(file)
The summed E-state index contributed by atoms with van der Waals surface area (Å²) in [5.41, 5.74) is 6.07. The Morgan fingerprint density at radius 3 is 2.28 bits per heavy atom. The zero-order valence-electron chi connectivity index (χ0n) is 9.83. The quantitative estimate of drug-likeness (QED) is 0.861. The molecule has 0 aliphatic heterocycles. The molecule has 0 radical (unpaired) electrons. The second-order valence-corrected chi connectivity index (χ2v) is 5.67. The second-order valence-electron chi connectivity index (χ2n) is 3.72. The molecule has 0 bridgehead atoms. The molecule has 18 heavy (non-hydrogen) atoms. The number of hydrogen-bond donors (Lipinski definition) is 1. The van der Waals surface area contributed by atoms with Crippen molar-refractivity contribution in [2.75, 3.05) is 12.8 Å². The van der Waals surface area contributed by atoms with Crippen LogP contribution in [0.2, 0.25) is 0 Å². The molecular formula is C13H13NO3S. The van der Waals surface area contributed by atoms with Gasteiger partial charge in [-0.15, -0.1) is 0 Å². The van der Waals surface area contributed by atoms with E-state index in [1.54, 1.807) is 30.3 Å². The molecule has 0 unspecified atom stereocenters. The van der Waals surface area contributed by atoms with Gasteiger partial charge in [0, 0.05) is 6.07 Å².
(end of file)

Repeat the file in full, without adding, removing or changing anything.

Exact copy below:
The summed E-state index contributed by atoms with van der Waals surface area (Å²) in [5.41, 5.74) is 6.07. The Morgan fingerprint density at radius 3 is 2.28 bits per heavy atom. The zero-order valence-electron chi connectivity index (χ0n) is 9.83. The quantitative estimate of drug-likeness (QED) is 0.861. The molecule has 0 aliphatic heterocycles. The molecule has 0 radical (unpaired) electrons. The second-order valence-corrected chi connectivity index (χ2v) is 5.67. The second-order valence-electron chi connectivity index (χ2n) is 3.72. The molecule has 0 bridgehead atoms. The molecule has 18 heavy (non-hydrogen) atoms. The number of hydrogen-bond donors (Lipinski definition) is 1. The van der Waals surface area contributed by atoms with Crippen molar-refractivity contribution in [2.75, 3.05) is 12.8 Å². The van der Waals surface area contributed by atoms with Crippen LogP contribution in [0.2, 0.25) is 0 Å². The molecular formula is C13H13NO3S. The van der Waals surface area contributed by atoms with Gasteiger partial charge in [-0.15, -0.1) is 0 Å². The van der Waals surface area contributed by atoms with E-state index in [1.54, 1.807) is 30.3 Å². The molecule has 0 unspecified atom stereocenters. The van der Waals surface area contributed by atoms with Gasteiger partial charge in [0, 0.05) is 6.07 Å².